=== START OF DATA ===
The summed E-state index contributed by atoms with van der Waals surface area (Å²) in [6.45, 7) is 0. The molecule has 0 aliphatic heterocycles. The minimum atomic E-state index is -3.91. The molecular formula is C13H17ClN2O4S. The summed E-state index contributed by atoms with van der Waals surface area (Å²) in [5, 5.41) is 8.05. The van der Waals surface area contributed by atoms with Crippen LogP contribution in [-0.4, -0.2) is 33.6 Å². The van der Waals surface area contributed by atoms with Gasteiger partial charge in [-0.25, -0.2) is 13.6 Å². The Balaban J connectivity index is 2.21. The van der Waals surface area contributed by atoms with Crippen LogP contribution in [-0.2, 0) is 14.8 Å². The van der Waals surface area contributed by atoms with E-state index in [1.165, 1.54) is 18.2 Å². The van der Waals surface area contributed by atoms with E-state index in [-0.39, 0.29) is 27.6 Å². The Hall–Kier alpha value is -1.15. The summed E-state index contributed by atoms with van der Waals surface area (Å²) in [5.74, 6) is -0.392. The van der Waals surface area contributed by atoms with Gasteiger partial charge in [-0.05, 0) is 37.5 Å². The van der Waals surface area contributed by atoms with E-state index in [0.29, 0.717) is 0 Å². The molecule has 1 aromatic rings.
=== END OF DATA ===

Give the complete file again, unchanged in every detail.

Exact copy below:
The summed E-state index contributed by atoms with van der Waals surface area (Å²) in [6.45, 7) is 0. The molecule has 0 aliphatic heterocycles. The minimum atomic E-state index is -3.91. The molecular formula is C13H17ClN2O4S. The summed E-state index contributed by atoms with van der Waals surface area (Å²) in [5, 5.41) is 8.05. The van der Waals surface area contributed by atoms with Crippen LogP contribution in [-0.4, -0.2) is 33.6 Å². The van der Waals surface area contributed by atoms with Gasteiger partial charge in [-0.25, -0.2) is 13.6 Å². The Balaban J connectivity index is 2.21. The van der Waals surface area contributed by atoms with Crippen LogP contribution in [-0.2, 0) is 14.8 Å². The van der Waals surface area contributed by atoms with E-state index in [1.165, 1.54) is 18.2 Å². The van der Waals surface area contributed by atoms with E-state index in [-0.39, 0.29) is 27.6 Å². The Hall–Kier alpha value is -1.15. The summed E-state index contributed by atoms with van der Waals surface area (Å²) in [5.74, 6) is -0.392. The van der Waals surface area contributed by atoms with Gasteiger partial charge in [-0.05, 0) is 37.5 Å². The van der Waals surface area contributed by atoms with E-state index in [0.29, 0.717) is 0 Å². The molecule has 1 aromatic rings.